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90s Slang You Should Know


[thros-uh l] /ˈθrɒs əl/
British (chiefly Literary) . the song thrush.
Obsolete. a machine for spinning wool, cotton, etc., in which the twisting and winding are simultaneous and continuous.
Origin of throstle
before 900; Middle English, Old English; cognate with Dutch drossel, German Drossel; akin to Old Norse thrǫstr, Latin turdus thrush Unabridged
Based on the Random House Dictionary, © Random House, Inc. 2017.
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Examples from the Web for throstle
Historical Examples
  • In this way, they were, strictly speaking, rivals of the throstle doubling frame more than the spinning mule.

    The Story of the Cotton Plant Frederick Wilkinson
  • Barbara was nineteen, and she had a voice which for gaiety and sweetness was like that of a throstle.

    Cruel Barbara Allen David Christie Murray
  • Last Wednesday afternoon I was taking a country walk, when all at once my eye was suddenly caught by a throstle.

  • throstle and skylark to be admired must be heard at a distance.

  • But there was no blackbird at the spot, and no lost drake, and no bird, except a throstle sitting motionless on the bush mound.

  • You'll niver hear a throstle i' front o' a robin, nor a robin i' front o' a blackbird.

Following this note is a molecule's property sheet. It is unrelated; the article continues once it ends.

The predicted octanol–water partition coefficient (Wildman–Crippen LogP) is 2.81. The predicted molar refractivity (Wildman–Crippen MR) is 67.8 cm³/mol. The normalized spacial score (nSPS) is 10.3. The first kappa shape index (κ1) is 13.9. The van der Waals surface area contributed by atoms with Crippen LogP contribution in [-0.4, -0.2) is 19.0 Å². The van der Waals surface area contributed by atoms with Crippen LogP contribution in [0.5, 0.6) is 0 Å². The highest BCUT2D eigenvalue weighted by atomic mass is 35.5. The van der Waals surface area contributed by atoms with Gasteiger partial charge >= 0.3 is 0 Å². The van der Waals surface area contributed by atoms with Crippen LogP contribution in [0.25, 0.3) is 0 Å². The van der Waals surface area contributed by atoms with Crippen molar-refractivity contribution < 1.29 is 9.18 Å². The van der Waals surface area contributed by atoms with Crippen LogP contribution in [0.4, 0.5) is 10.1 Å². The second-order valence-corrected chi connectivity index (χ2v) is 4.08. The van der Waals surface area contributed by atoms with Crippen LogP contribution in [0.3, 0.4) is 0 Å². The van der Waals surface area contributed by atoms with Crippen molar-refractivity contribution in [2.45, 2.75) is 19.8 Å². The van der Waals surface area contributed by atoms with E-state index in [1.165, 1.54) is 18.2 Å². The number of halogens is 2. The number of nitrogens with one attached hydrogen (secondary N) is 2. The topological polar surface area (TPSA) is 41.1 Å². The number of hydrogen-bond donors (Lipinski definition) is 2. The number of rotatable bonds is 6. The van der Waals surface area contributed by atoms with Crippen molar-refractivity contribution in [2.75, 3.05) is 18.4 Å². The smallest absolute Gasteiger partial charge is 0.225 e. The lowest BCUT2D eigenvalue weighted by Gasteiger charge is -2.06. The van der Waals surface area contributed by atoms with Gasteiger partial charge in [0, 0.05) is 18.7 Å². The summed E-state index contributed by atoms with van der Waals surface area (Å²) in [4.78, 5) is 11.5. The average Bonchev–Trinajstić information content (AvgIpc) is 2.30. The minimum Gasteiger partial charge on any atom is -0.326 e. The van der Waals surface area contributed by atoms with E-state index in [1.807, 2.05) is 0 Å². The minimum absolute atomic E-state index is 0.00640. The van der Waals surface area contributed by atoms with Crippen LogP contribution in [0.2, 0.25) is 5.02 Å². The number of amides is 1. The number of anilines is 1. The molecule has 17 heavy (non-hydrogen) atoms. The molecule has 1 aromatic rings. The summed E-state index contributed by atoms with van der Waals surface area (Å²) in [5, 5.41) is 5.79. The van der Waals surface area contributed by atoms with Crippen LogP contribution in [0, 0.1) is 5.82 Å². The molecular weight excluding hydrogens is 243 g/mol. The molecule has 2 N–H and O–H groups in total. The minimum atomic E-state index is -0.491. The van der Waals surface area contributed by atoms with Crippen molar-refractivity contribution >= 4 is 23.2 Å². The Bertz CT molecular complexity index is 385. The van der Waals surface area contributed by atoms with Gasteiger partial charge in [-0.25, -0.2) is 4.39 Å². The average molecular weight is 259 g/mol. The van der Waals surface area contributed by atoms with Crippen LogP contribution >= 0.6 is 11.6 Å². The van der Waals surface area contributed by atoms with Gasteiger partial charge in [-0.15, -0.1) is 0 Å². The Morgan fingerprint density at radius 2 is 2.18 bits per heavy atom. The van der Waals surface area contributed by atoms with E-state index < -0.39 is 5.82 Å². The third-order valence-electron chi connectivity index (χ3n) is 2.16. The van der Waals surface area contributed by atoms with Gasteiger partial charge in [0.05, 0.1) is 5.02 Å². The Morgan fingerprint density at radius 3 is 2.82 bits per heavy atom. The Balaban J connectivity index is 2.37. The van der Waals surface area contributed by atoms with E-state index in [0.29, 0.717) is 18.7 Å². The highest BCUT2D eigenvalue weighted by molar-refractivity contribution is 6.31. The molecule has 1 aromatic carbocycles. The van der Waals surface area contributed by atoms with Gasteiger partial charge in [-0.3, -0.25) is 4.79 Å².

More Tales of the Ridings Frederic Moorman
  • In 1769 Arkwright invented the “waterframe,” or “throstle,” by means of which a much firmer yarn was produced.

  • I wonder if even a throstle would not get out of tune were it sentenced to life-long captivity?

    Mavis of Green Hill Faith Baldwin
  • If the throstle hen kens nae the mottled lover that sings to her, what other bird o' the wood can come to the knowledge?

  • Upon the seaside sand-hills it is interesting to observe how ingeniously the throstle deals with the snails.

    Lancashire Leo H. (Leo Hartley) Grindon
British Dictionary definitions for throstle


a poetic name for the thrush, esp the song thrush
a spinning machine for wool or cotton in which the fibres are twisted and wound continuously
Word Origin
Old English; related to Old Saxon throsla, Old Norse thröstr, Middle High German drostel
Collins English Dictionary - Complete & Unabridged 2012 Digital Edition
© William Collins Sons & Co. Ltd. 1979, 1986 © HarperCollins
Publishers 1998, 2000, 2003, 2005, 2006, 2007, 2009, 2012
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Word Origin and History for throstle

"thrush," Old English þrostle, from Proto-Germanic *thrustalo (cf. Old Saxon throsla, Old High German droscala, German Drossel "thrush"), altered from (perhaps a diminutive of) *thurstaz (see thrush (n.1)), though OED considers this a distinct word from the same PIE root.

Online Etymology Dictionary, © 2010 Douglas Harper
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